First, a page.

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An Analysis of Differential Provincial Income Inequality Trends in Canada


  • David Gray
  • Jeffrey Mills
  • Sourushe Zandvakili



We study Canadian national and provincial family income inequality from 1991-1997. We use special cases of generalized entropy measures, the Theil measures of inequality, since they are decomposable into between provinces inequality and within provinces inequality. We draw statistical inferences from our findings by using the bootstrapping technique. We find that Canadian provinces have experienced differential trends in family income inequality over this period, a pattern that is masked when analyzing solely national trends. Changes in between- province family income inequality are found to be insignificant, indicating that the observed rise in overall inequality over this period is due to factors within provinces. Changes in within- province family income inequality are found to be significant. We further analyze two-way decompositions by province and education, and by province and age, to learn about the role of human capital and the life cycle in determining changes in family inequality among and within Canadian provinces.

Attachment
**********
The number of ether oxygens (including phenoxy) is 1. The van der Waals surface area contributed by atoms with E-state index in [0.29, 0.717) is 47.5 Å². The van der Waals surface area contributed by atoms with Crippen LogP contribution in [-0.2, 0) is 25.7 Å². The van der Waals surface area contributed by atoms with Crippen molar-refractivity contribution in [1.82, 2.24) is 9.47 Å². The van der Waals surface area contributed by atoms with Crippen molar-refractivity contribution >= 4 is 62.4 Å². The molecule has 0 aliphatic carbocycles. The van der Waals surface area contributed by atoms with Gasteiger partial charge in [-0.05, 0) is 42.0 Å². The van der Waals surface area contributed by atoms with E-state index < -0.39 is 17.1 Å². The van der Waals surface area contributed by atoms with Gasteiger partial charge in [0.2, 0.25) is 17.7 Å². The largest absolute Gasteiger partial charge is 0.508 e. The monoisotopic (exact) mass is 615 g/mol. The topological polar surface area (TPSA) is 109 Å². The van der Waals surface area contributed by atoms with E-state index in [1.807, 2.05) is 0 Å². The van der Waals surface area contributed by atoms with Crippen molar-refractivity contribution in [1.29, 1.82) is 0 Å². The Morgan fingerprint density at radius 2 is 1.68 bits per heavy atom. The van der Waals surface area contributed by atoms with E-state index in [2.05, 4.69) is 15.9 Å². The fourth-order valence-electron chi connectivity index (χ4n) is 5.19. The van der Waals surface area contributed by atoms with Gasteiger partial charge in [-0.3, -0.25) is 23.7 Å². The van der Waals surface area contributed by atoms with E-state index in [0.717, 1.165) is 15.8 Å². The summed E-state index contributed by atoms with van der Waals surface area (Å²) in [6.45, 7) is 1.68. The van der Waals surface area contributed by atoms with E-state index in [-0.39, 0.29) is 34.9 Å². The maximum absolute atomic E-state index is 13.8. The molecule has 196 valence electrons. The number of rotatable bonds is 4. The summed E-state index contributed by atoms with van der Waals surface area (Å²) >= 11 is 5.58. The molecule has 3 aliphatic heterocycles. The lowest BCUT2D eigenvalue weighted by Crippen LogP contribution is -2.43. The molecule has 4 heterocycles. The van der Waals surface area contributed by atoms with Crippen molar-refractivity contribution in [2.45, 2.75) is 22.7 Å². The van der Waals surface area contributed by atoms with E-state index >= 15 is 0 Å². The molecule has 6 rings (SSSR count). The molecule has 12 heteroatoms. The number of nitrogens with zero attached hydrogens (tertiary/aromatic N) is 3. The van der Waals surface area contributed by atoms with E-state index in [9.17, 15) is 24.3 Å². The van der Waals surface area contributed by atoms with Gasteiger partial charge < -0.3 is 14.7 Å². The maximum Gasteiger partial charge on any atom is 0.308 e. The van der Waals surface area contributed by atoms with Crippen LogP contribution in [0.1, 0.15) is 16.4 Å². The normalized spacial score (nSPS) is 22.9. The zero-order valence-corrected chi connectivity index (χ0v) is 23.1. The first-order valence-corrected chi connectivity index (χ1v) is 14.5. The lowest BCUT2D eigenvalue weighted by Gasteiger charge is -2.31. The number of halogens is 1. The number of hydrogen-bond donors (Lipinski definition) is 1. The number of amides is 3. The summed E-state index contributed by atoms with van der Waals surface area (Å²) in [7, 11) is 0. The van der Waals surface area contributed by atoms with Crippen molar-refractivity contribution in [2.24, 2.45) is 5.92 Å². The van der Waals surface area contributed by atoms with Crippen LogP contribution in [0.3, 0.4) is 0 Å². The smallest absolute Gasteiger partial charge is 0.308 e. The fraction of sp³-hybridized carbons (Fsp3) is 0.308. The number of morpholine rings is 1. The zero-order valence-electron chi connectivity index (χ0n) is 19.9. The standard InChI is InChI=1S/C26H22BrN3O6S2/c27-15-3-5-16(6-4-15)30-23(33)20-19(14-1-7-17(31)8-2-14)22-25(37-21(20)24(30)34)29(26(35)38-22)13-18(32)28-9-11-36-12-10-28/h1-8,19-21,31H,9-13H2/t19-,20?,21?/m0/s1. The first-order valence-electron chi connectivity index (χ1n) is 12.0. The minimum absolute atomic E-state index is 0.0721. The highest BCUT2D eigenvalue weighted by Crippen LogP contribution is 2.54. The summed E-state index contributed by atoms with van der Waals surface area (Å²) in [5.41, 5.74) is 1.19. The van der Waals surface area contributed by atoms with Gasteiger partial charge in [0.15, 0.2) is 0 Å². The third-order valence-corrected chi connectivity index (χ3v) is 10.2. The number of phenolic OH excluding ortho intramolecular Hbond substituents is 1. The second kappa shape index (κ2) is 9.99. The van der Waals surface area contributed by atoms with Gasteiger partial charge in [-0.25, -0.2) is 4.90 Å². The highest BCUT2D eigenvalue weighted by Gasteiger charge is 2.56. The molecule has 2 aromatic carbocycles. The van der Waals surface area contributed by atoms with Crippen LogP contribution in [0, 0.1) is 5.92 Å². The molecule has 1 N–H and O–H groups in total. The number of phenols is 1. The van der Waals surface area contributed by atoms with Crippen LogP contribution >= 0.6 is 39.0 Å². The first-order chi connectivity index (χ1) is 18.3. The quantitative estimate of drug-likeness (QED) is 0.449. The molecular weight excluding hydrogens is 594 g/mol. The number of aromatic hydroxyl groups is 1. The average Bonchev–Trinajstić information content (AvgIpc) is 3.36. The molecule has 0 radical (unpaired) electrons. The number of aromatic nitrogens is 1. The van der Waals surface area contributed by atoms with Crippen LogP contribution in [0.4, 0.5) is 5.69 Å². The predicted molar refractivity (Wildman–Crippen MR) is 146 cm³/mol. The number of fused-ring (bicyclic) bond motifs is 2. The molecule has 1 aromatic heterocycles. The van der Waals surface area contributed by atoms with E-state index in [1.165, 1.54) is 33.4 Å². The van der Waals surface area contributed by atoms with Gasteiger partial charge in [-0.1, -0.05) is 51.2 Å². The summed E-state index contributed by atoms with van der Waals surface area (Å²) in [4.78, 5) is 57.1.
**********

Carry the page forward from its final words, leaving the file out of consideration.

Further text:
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  • David Gray & Jeffrey Mills & Sourushe Zandvakili, 2003. "An Analysis of Differential Provincial Income Inequality Trends in Canada," University of Cincinnati, Economics Working Papers Series 2003-02, University of Cincinnati, Department of Economics.
  • Handle: RePEc:cin:ucecwp:2003-02

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    Cited by:

    1. Josef Novotný, 2007. "On the measurement of regional inequality: does spatial dimension of income inequality matter?," The Annals of Regional Science, Springer;Western Regional Science Association, vol. 41(3), pages 563-580, September.
    2. Ke-Mei Chen & Te-Mu Wang, 2015. "Determinants of Poverty Status in Taiwan: A Multilevel Approach," Social Indicators Research: An International and Interdisciplinary Journal for Quality-of-Life Measurement, Springer, vol. 123(2), pages 371-389, September.

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